Last week, Newsweek wrote a story (www.newsweek.com/rent-control-...) about the effect of rent control on gentrification, and called SFHAC for comment. Outlining the discussion across the country, Executive Director Todd David reiterated the fact that the overall solution to extremely high housing costs is increasing home creation at all levels of affordability. A complimentary report by the Cato Institute emphasizing the economics of rent control can be read here (www.cato.org/blog/rent-control...).
Rent control policies could actually be making income inequality worse in gentrifying cities such as San Francisco, a new paper from Stanford University researchers argues.
Yesterday, Senator Scott Wiener wrote a Medium piece (medium.com/@Scott_Wiener/my-tr...) addressing recent reactions to his newly unveiled Senate Bill 827. The goal of the proposed legislation is to promote more housing in transit-rich areas, such as BART stations. By creating mid-rise housing up to 45, 55, or 85 feet around reliable transportation, this bill is a massive leap forward toward housing solutions. The San Francisco Business Times expressed their agreement in this piece (www.bizjournals.com/sanfrancis...), and our friends at Grow The Richmond also further the conversation about how this bill fits their vision of San Francisco on Medium (medium.com/yes-in-my-blog-yes/...).
Our recent announcement of my bill (Senate Bill 827) allowing for more housing near public transportation has drawn a lot of attention…
"According to the new study by the Berkman Klein Center for Internet and Society at Harvard University, community-owned broadband networks provide consumers with significantly lower rates than their private-sector counterparts."
Community-owned internet service providers are cheaper and better.
FHMP is entering the next phase of the project to re-imagine Harvey Milk Plaza as a tribute to Harvey Milk and the LGBT civil rights movement. This phase of the process will begin with community input by providing opportunities for interactive community engagement.
The purpose of these meetings will enable FHMP and Perkins Eastman to listen and navigate a design process that is propelled forward by community feedback. These community meetings will allow community members to explore and share their thoughts and work collaboratively with other interested members of the community.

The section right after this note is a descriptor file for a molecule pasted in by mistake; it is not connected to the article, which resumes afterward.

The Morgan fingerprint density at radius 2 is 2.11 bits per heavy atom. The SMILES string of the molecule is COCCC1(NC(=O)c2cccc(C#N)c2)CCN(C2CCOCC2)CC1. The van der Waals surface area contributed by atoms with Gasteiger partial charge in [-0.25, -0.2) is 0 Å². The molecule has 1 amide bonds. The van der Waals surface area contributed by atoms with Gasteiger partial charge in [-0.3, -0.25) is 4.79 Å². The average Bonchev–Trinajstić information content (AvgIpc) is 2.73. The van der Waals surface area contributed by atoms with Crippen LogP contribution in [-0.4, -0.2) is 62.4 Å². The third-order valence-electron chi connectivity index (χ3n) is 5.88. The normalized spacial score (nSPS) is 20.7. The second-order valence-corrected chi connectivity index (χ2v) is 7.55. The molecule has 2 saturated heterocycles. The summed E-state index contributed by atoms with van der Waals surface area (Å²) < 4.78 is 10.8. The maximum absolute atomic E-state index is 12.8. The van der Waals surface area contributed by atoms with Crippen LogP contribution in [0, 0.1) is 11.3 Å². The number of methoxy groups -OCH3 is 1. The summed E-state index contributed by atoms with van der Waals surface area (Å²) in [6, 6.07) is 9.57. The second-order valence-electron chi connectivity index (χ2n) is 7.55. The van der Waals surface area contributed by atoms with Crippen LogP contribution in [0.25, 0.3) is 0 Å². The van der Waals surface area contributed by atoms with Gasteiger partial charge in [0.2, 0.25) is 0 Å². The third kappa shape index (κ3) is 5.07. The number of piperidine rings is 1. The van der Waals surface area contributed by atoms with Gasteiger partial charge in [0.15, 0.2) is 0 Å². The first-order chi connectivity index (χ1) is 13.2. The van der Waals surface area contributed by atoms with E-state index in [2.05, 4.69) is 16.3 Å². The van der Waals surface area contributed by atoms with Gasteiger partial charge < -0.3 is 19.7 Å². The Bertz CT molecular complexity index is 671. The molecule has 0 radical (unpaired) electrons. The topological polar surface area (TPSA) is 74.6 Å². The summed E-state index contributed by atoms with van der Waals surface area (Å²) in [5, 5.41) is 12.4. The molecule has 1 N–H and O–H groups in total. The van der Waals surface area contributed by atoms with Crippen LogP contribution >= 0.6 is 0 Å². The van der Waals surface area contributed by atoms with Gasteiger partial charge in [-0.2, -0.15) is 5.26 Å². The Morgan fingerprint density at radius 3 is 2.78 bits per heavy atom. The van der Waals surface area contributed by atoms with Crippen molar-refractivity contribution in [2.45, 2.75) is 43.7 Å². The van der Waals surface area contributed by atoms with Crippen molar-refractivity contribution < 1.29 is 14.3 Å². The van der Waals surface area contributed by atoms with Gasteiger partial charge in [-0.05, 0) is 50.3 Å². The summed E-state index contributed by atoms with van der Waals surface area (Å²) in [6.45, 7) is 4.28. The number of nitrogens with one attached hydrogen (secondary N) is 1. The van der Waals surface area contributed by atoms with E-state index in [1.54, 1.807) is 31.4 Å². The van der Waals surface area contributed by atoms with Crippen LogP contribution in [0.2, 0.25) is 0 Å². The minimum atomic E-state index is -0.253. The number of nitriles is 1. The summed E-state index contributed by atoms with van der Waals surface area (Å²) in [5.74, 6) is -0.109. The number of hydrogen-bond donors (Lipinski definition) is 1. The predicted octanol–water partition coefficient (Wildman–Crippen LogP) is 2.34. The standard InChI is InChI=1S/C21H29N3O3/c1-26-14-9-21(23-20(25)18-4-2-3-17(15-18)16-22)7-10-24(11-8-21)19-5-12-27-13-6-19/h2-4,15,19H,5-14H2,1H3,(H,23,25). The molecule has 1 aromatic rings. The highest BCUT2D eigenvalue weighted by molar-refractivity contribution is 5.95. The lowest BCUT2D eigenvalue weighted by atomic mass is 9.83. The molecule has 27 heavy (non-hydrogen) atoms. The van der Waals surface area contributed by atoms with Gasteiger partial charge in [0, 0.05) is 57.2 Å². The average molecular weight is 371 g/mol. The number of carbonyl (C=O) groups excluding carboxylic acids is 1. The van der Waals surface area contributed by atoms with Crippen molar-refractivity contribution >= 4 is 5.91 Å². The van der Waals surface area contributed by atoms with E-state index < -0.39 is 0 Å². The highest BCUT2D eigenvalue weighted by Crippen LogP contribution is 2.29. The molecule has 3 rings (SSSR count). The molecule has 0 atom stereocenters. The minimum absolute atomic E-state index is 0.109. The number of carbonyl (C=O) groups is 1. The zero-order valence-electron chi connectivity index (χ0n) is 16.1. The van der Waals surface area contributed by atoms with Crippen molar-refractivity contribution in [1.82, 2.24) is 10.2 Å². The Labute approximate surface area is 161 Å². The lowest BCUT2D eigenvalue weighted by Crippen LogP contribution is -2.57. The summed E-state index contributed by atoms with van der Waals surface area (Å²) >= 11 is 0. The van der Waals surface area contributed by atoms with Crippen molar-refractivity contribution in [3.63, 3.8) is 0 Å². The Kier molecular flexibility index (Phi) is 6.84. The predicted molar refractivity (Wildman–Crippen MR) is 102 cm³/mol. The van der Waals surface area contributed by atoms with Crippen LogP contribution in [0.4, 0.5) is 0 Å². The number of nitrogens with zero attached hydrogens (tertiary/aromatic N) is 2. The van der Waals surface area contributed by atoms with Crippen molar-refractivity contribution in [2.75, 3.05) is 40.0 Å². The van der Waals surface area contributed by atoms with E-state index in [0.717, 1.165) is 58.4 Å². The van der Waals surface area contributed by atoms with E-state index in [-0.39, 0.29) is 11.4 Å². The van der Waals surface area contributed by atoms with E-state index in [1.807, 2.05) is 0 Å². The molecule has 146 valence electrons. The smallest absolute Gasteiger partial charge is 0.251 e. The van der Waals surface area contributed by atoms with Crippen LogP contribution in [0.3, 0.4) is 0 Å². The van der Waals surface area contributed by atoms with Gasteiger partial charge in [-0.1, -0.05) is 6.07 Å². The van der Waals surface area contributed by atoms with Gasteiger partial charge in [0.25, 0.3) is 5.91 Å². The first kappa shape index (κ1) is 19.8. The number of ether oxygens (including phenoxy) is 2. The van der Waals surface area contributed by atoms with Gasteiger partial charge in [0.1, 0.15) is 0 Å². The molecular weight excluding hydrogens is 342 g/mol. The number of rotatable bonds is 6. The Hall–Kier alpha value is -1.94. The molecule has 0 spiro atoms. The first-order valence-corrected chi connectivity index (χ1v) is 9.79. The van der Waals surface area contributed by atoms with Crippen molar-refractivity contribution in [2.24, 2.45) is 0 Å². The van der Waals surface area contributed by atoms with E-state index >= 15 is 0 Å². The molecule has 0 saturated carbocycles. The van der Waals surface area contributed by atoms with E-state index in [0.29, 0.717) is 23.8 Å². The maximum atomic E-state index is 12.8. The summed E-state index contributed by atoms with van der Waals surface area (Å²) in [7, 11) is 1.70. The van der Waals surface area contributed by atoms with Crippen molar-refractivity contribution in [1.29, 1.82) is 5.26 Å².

All are invited and encouraged to attend. In addition to the four planned community meetings, various mediums for public engagement, including online participation are planned. Details can be found on our website, and our Facebook and Twitter pages:
After months of early research and exploration, connecting with communities throughout the Bay Area, learning our history, and bringing in the best of science, 10 local sites, threatened by climate change, have been selected for the Collaborative Design Phase of the Challenge.
During the Design Phase, local residents, public officials, engineers, architects, and other experts will come together to develop resilient solutions that address the impacts of climate change and regional inequality before disaster strikes.
Learn more: www.resilientbayarea.org/meet-...
Liam Dillon of the LA Times breaks down three of the biggest housing issues this year. After an incredibility successful 2017, how will the California legislature follow up on their progress?
In the midst of the Bay Area's housing shortage, recent decisions in Washington, D.C. have made it even harder to address our region's housing needs. Come learn the latest on tax reform, the federal budget and the policy actions that are affecting the future of the housing market. Leading experts will discuss how these actions impact our ability to create and maintain effective housing policies and much-needed affordable housing.
+ Ophelia Basgal / UC Berkeley Terner Center for Housing Innovation
+ Matt Schwartz / California Housing Partnership
Scott Weiner shares his 2018 housing bill proposals: medium.com/@Scott_Wiener/calif...
Last year, California began a pivot from a housing-last policy to a housing-first policy.